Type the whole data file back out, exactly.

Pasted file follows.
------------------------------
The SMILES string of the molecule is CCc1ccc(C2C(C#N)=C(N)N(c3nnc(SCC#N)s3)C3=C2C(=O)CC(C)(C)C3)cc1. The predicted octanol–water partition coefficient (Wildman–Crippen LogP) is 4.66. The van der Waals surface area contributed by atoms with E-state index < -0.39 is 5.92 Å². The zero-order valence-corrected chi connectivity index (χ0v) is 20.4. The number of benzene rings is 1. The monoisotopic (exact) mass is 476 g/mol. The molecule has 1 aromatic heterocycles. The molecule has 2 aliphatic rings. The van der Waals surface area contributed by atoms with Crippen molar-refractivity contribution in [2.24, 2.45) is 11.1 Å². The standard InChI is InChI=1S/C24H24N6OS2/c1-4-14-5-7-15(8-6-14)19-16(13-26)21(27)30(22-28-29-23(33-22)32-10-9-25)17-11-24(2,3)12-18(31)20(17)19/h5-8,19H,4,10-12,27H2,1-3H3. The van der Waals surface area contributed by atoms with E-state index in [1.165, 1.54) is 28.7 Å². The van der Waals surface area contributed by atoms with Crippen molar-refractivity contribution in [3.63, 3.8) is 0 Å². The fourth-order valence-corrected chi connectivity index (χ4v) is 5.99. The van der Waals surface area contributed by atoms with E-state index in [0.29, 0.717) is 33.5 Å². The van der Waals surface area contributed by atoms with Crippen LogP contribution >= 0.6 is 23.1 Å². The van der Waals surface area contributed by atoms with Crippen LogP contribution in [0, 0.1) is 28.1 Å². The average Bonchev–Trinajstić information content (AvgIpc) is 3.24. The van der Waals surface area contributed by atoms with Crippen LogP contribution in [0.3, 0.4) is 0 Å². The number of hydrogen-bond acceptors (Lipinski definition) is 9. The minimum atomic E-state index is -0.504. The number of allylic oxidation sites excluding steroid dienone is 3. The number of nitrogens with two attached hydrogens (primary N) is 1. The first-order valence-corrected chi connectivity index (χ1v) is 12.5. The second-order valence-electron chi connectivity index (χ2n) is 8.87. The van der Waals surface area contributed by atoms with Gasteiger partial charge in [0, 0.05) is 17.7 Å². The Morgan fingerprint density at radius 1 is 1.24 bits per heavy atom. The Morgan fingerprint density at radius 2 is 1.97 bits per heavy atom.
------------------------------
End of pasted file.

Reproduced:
The SMILES string of the molecule is CCc1ccc(C2C(C#N)=C(N)N(c3nnc(SCC#N)s3)C3=C2C(=O)CC(C)(C)C3)cc1. The predicted octanol–water partition coefficient (Wildman–Crippen LogP) is 4.66. The van der Waals surface area contributed by atoms with E-state index < -0.39 is 5.92 Å². The zero-order valence-corrected chi connectivity index (χ0v) is 20.4. The number of benzene rings is 1. The monoisotopic (exact) mass is 476 g/mol. The molecule has 1 aromatic heterocycles. The molecule has 2 aliphatic rings. The van der Waals surface area contributed by atoms with Crippen molar-refractivity contribution in [2.24, 2.45) is 11.1 Å². The standard InChI is InChI=1S/C24H24N6OS2/c1-4-14-5-7-15(8-6-14)19-16(13-26)21(27)30(22-28-29-23(33-22)32-10-9-25)17-11-24(2,3)12-18(31)20(17)19/h5-8,19H,4,10-12,27H2,1-3H3. The van der Waals surface area contributed by atoms with E-state index in [1.165, 1.54) is 28.7 Å². The van der Waals surface area contributed by atoms with Crippen molar-refractivity contribution in [3.63, 3.8) is 0 Å². The fourth-order valence-corrected chi connectivity index (χ4v) is 5.99. The van der Waals surface area contributed by atoms with E-state index in [0.29, 0.717) is 33.5 Å². The van der Waals surface area contributed by atoms with Crippen LogP contribution >= 0.6 is 23.1 Å². The van der Waals surface area contributed by atoms with Crippen LogP contribution in [0, 0.1) is 28.1 Å². The average Bonchev–Trinajstić information content (AvgIpc) is 3.24. The van der Waals surface area contributed by atoms with Crippen LogP contribution in [0.3, 0.4) is 0 Å². The number of hydrogen-bond acceptors (Lipinski definition) is 9. The minimum atomic E-state index is -0.504. The number of allylic oxidation sites excluding steroid dienone is 3. The number of nitrogens with two attached hydrogens (primary N) is 1. The first-order valence-corrected chi connectivity index (χ1v) is 12.5. The second-order valence-electron chi connectivity index (χ2n) is 8.87. The van der Waals surface area contributed by atoms with Gasteiger partial charge in [0, 0.05) is 17.7 Å². The Morgan fingerprint density at radius 1 is 1.24 bits per heavy atom. The Morgan fingerprint density at radius 2 is 1.97 bits per heavy atom.